After eight months of working on a teleportation system for the mysterious Klae Corporation, scientist Dr. Daniel Westin has been concealing a second research project, investigating an unexpected side effect of his research: invisibility. Westin and his wife, Dr. Kate Westin, have succeeded in rendering inanimate objects and small animals invisible. When this fact is revealed to Carlson, the director of Klae Corporation, Carlson immediately suggests military uses for the Westins’ breakthrough. Daniel refuses to cooperate further, and the Westins are fired from the Klae Corporation; their home is surrounded by armed agents. Daniel decides to risk sneaking back into his Klae lab to destroy the machinery that makes invisibility possible, but makes himself invisible first so he can escape, fully believing that he will became visible again after a short while.
But the effect turns out to be permanent. Daniel goes into hiding and enlists the help of an old friend, a plastic surgeon, to create a lifelike mask and gloves to simulate Daniel’s real face and hands. Daniel is left with no choice but to return to Klae to offer apologies and to try to piece together his destroyed research so he can someday become visible again. He demands that Carlson call off the armed agents surrouding the Westin home…and then discovers that they have nothing to do with Klae Corporation at all, and that someone else is willing to go to any length, including threatening Kate’s life, to gain the secret of invisibility for themselves.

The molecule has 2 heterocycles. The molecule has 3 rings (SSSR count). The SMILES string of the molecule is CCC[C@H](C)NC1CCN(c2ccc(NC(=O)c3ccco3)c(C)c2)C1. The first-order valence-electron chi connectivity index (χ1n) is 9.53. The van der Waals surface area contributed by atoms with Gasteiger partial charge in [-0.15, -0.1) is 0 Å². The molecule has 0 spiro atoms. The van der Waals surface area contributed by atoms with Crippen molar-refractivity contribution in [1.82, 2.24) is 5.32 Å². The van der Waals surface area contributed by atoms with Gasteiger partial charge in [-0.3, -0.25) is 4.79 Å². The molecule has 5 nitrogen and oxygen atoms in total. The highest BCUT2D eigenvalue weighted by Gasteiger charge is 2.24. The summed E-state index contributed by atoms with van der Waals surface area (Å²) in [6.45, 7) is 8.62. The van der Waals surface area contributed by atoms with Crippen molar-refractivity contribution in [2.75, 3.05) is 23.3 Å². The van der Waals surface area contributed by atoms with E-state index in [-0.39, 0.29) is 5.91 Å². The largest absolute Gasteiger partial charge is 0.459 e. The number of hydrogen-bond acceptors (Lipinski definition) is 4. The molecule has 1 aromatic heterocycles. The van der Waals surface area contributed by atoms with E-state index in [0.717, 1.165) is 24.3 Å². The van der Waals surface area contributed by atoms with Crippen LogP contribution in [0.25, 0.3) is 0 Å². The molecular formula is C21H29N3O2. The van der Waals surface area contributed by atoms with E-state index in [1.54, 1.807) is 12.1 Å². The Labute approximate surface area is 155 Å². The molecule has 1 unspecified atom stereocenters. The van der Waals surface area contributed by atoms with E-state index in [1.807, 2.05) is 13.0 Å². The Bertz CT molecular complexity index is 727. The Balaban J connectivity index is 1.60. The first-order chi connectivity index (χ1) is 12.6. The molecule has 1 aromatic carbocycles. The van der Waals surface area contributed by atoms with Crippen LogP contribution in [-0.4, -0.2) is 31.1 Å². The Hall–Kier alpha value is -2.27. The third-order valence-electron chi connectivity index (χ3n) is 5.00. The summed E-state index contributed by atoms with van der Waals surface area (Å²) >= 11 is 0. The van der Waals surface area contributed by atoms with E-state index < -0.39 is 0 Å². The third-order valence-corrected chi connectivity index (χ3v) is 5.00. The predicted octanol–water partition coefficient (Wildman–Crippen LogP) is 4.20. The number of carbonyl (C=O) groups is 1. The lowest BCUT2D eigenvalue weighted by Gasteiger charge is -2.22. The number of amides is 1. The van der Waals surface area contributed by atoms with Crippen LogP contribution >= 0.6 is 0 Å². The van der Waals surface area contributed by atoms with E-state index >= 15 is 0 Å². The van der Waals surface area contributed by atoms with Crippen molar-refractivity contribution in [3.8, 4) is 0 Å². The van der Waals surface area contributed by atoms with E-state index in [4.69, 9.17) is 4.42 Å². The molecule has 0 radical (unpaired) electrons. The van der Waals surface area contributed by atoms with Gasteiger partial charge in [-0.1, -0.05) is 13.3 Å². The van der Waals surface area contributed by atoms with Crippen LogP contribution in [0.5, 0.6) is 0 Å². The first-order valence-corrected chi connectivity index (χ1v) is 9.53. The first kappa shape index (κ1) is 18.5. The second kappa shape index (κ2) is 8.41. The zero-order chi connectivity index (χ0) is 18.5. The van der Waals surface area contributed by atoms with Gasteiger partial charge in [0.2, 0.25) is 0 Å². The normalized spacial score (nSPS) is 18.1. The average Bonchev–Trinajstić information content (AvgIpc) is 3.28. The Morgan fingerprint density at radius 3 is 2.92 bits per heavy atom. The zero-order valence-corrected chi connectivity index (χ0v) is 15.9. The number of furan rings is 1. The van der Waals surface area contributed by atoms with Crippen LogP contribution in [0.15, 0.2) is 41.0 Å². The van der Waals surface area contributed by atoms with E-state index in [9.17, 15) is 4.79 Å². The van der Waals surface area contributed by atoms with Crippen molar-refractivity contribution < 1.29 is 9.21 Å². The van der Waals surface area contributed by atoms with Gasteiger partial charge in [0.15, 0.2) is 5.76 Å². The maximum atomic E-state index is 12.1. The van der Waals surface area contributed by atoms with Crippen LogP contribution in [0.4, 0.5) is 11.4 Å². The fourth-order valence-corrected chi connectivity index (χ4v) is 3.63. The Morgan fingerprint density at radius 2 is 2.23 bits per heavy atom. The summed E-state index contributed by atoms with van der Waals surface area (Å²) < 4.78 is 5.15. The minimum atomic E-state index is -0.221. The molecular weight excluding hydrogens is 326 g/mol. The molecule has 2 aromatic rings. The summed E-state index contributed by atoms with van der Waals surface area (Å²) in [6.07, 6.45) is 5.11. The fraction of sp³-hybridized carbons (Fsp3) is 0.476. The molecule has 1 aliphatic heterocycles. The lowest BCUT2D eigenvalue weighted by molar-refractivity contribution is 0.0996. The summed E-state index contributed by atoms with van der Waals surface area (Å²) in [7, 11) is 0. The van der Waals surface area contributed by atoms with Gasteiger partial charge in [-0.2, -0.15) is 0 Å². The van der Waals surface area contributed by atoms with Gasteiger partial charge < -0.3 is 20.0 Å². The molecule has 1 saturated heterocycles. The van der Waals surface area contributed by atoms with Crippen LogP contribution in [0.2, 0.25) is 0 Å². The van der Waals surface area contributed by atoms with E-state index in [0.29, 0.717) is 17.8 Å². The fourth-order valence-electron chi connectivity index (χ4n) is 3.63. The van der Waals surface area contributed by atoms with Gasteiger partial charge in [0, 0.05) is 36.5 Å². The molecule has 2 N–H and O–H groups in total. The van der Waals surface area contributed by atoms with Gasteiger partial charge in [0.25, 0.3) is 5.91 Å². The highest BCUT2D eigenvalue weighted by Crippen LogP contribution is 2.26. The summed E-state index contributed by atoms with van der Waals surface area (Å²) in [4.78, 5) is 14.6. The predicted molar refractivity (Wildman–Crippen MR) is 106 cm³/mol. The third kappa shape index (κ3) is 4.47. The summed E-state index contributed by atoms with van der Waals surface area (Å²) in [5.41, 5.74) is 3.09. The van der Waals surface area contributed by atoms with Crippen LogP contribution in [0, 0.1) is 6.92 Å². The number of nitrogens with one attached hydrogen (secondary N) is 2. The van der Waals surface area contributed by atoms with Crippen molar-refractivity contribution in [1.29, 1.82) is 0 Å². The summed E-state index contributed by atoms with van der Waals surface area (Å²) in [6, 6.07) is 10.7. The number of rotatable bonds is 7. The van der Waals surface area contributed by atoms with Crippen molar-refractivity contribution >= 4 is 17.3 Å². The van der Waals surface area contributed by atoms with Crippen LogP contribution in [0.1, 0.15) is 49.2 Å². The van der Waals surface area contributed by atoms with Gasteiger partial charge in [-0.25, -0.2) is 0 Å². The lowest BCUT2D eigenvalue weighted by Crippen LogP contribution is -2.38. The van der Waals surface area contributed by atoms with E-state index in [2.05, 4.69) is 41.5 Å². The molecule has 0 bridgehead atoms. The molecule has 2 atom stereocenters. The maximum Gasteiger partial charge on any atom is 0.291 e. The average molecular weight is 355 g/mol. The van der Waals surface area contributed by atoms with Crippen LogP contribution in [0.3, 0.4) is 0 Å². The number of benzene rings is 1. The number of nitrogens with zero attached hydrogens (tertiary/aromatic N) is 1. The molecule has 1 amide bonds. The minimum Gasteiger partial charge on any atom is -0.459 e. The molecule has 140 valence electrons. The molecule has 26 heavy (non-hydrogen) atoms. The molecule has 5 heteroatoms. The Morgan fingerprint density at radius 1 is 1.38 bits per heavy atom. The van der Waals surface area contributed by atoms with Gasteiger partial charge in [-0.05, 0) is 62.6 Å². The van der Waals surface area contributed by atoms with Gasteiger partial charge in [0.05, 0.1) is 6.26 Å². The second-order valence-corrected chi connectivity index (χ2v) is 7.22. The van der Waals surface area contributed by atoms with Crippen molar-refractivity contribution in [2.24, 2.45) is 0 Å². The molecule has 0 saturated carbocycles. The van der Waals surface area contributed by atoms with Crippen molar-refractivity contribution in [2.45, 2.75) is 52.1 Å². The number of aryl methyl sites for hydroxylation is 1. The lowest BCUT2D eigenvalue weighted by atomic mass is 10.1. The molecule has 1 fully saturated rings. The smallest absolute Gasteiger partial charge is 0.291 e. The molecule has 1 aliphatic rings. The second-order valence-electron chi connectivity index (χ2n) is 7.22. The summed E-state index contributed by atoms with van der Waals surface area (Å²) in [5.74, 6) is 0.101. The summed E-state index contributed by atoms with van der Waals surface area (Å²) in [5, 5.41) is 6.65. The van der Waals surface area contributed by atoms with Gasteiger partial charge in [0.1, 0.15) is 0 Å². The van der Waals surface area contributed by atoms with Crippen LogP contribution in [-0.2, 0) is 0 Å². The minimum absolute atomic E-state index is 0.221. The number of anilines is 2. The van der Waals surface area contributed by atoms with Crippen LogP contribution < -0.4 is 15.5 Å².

Cast: David McCallum (Dr. Daniel Westin), Melinda Fee (Dr. Kate Westin), Jackie Cooper (Walter Carlson), Henry Darrow (Dr. Nick Maggio), Alex Henteloff (Rick Steiner), Arch Johnson (General Turner), John McLiam (Blind Man), Ted Gehring (Gate Guard), Paul Kent (Security Chief), Milt Kogan (Doctor), Jon Cedar (Lobby Guard), Tamar Cooper (Receptionist), Lew Palter (Motel Clerk), Richard Forbes (Motel Guest)
Notes: A 90-minute pilot movie that led to a series in NBC’s fall 1975 TV season, The Invisible Man is only loosely based upon H.G. Wells’ novel. The special effects used in each episode to depict Daniel’s invisibility are done on video, much like a live TV weathercast. Film-based opticals couldn’t be done on a TV timetable, so The Invisible Man shot those scenes on videotape, and then transferred that video to film by syncing a high-resollution monitor to the scan rate of the film camera. Much like contemporary BBC productions that showed little concern about switching from studio video to location film, the change is noticeable, and the process was still costly.
LogBook entry by Earl Green